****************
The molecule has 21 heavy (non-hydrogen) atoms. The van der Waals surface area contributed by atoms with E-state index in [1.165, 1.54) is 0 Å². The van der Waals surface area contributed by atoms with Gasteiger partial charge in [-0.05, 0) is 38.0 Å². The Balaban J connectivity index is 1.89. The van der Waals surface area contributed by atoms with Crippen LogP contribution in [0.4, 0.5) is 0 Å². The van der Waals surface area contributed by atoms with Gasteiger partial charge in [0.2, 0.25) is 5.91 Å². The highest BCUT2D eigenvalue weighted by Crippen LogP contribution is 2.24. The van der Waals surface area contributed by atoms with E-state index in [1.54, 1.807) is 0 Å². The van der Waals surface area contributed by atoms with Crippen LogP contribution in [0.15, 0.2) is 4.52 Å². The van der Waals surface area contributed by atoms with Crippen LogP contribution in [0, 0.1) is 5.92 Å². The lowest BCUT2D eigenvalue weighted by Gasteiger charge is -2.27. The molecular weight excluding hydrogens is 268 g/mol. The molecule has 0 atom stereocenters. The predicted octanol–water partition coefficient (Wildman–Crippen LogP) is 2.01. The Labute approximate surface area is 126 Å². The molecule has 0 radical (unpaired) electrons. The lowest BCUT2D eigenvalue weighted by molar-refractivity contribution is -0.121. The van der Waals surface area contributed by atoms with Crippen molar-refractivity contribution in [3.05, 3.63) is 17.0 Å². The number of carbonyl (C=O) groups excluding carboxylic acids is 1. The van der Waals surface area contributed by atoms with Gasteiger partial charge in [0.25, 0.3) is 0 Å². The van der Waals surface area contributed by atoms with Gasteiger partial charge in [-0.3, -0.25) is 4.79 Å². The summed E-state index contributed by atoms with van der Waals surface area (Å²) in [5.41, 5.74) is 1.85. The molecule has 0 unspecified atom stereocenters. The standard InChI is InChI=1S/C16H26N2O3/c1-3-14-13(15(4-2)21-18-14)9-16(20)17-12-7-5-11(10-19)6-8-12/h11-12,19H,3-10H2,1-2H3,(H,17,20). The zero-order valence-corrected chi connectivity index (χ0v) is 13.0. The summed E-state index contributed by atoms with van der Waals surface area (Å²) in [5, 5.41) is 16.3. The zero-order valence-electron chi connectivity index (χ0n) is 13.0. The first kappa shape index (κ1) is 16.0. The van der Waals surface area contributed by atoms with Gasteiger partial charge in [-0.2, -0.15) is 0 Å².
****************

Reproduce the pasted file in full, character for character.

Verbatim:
The molecule has 21 heavy (non-hydrogen) atoms. The van der Waals surface area contributed by atoms with E-state index in [1.165, 1.54) is 0 Å². The van der Waals surface area contributed by atoms with Gasteiger partial charge in [-0.05, 0) is 38.0 Å². The Balaban J connectivity index is 1.89. The van der Waals surface area contributed by atoms with Crippen LogP contribution in [0.4, 0.5) is 0 Å². The van der Waals surface area contributed by atoms with Gasteiger partial charge in [0.2, 0.25) is 5.91 Å². The highest BCUT2D eigenvalue weighted by Crippen LogP contribution is 2.24. The van der Waals surface area contributed by atoms with E-state index in [1.54, 1.807) is 0 Å². The van der Waals surface area contributed by atoms with Crippen LogP contribution in [0.15, 0.2) is 4.52 Å². The van der Waals surface area contributed by atoms with Crippen LogP contribution in [0, 0.1) is 5.92 Å². The lowest BCUT2D eigenvalue weighted by Gasteiger charge is -2.27. The molecular weight excluding hydrogens is 268 g/mol. The molecule has 0 atom stereocenters. The predicted octanol–water partition coefficient (Wildman–Crippen LogP) is 2.01. The Labute approximate surface area is 126 Å². The molecule has 0 radical (unpaired) electrons. The lowest BCUT2D eigenvalue weighted by molar-refractivity contribution is -0.121. The van der Waals surface area contributed by atoms with Crippen molar-refractivity contribution in [3.05, 3.63) is 17.0 Å². The number of carbonyl (C=O) groups excluding carboxylic acids is 1. The van der Waals surface area contributed by atoms with Gasteiger partial charge in [0.25, 0.3) is 0 Å². The van der Waals surface area contributed by atoms with Gasteiger partial charge in [-0.3, -0.25) is 4.79 Å². The summed E-state index contributed by atoms with van der Waals surface area (Å²) in [5.41, 5.74) is 1.85. The molecule has 0 unspecified atom stereocenters. The standard InChI is InChI=1S/C16H26N2O3/c1-3-14-13(15(4-2)21-18-14)9-16(20)17-12-7-5-11(10-19)6-8-12/h11-12,19H,3-10H2,1-2H3,(H,17,20). The zero-order valence-corrected chi connectivity index (χ0v) is 13.0. The summed E-state index contributed by atoms with van der Waals surface area (Å²) in [5, 5.41) is 16.3. The zero-order valence-electron chi connectivity index (χ0n) is 13.0. The first kappa shape index (κ1) is 16.0. The van der Waals surface area contributed by atoms with Gasteiger partial charge in [-0.2, -0.15) is 0 Å².